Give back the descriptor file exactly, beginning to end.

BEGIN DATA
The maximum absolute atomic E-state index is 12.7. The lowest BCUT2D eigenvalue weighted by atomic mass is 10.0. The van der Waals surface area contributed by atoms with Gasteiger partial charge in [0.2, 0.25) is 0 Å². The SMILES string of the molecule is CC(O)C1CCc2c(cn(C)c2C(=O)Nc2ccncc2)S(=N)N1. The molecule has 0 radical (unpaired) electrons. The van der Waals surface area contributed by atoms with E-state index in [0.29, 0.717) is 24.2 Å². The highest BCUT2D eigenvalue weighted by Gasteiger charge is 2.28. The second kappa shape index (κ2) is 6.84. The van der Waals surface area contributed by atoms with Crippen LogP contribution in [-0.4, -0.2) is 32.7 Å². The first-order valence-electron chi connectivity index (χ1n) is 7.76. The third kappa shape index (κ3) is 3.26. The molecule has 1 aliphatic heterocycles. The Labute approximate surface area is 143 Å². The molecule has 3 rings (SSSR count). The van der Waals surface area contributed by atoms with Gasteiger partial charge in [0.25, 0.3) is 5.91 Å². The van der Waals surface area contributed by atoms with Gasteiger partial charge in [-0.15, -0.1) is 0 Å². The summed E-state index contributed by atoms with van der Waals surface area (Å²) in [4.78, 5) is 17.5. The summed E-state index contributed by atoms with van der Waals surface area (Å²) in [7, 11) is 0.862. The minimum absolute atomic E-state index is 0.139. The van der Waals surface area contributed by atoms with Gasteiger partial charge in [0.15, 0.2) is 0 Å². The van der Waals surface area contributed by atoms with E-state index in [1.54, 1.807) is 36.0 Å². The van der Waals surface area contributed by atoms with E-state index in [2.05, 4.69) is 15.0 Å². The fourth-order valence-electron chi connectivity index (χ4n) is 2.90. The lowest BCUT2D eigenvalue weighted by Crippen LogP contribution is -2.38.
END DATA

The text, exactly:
The maximum absolute atomic E-state index is 12.7. The lowest BCUT2D eigenvalue weighted by atomic mass is 10.0. The van der Waals surface area contributed by atoms with Gasteiger partial charge in [0.2, 0.25) is 0 Å². The SMILES string of the molecule is CC(O)C1CCc2c(cn(C)c2C(=O)Nc2ccncc2)S(=N)N1. The molecule has 0 radical (unpaired) electrons. The van der Waals surface area contributed by atoms with E-state index in [0.29, 0.717) is 24.2 Å². The highest BCUT2D eigenvalue weighted by Gasteiger charge is 2.28. The second kappa shape index (κ2) is 6.84. The van der Waals surface area contributed by atoms with Crippen LogP contribution in [-0.4, -0.2) is 32.7 Å². The first-order valence-electron chi connectivity index (χ1n) is 7.76. The third kappa shape index (κ3) is 3.26. The molecule has 1 aliphatic heterocycles. The Labute approximate surface area is 143 Å². The molecule has 3 rings (SSSR count). The van der Waals surface area contributed by atoms with Gasteiger partial charge in [0.25, 0.3) is 5.91 Å². The van der Waals surface area contributed by atoms with Gasteiger partial charge in [-0.15, -0.1) is 0 Å². The summed E-state index contributed by atoms with van der Waals surface area (Å²) in [4.78, 5) is 17.5. The summed E-state index contributed by atoms with van der Waals surface area (Å²) in [7, 11) is 0.862. The minimum absolute atomic E-state index is 0.139. The van der Waals surface area contributed by atoms with Gasteiger partial charge in [0.15, 0.2) is 0 Å². The van der Waals surface area contributed by atoms with E-state index in [1.54, 1.807) is 36.0 Å². The van der Waals surface area contributed by atoms with E-state index in [2.05, 4.69) is 15.0 Å². The fourth-order valence-electron chi connectivity index (χ4n) is 2.90. The lowest BCUT2D eigenvalue weighted by Crippen LogP contribution is -2.38.